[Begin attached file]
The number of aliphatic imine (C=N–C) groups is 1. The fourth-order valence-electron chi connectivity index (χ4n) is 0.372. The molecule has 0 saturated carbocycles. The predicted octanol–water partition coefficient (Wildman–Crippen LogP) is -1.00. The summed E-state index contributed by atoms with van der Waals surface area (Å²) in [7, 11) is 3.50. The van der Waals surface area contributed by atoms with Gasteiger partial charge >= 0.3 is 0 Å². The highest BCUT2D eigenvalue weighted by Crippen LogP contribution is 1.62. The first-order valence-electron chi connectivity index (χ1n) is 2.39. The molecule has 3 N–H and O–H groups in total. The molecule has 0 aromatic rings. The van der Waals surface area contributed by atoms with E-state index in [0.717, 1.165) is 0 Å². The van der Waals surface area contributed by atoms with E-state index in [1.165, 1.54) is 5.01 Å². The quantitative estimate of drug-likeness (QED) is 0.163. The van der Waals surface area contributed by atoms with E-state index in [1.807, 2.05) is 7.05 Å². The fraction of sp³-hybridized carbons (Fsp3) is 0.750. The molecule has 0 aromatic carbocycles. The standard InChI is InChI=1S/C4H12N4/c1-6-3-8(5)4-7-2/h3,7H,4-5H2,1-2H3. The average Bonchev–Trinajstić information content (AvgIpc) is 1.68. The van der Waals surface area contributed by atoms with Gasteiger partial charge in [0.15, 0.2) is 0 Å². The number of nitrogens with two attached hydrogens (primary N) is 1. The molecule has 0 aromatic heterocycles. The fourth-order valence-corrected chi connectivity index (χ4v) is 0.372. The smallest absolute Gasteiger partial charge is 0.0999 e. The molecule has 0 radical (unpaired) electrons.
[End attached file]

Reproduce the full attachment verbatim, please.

The number of aliphatic imine (C=N–C) groups is 1. The fourth-order valence-electron chi connectivity index (χ4n) is 0.372. The molecule has 0 saturated carbocycles. The predicted octanol–water partition coefficient (Wildman–Crippen LogP) is -1.00. The summed E-state index contributed by atoms with van der Waals surface area (Å²) in [7, 11) is 3.50. The van der Waals surface area contributed by atoms with Gasteiger partial charge >= 0.3 is 0 Å². The highest BCUT2D eigenvalue weighted by Crippen LogP contribution is 1.62. The first-order valence-electron chi connectivity index (χ1n) is 2.39. The molecule has 3 N–H and O–H groups in total. The molecule has 0 aromatic rings. The van der Waals surface area contributed by atoms with E-state index in [0.717, 1.165) is 0 Å². The van der Waals surface area contributed by atoms with E-state index in [1.165, 1.54) is 5.01 Å². The quantitative estimate of drug-likeness (QED) is 0.163. The van der Waals surface area contributed by atoms with E-state index in [1.807, 2.05) is 7.05 Å². The fraction of sp³-hybridized carbons (Fsp3) is 0.750. The molecule has 0 aromatic carbocycles. The standard InChI is InChI=1S/C4H12N4/c1-6-3-8(5)4-7-2/h3,7H,4-5H2,1-2H3. The average Bonchev–Trinajstić information content (AvgIpc) is 1.68. The van der Waals surface area contributed by atoms with Gasteiger partial charge in [0.15, 0.2) is 0 Å². The number of nitrogens with two attached hydrogens (primary N) is 1. The molecule has 0 aromatic heterocycles. The fourth-order valence-corrected chi connectivity index (χ4v) is 0.372. The smallest absolute Gasteiger partial charge is 0.0999 e. The molecule has 0 radical (unpaired) electrons.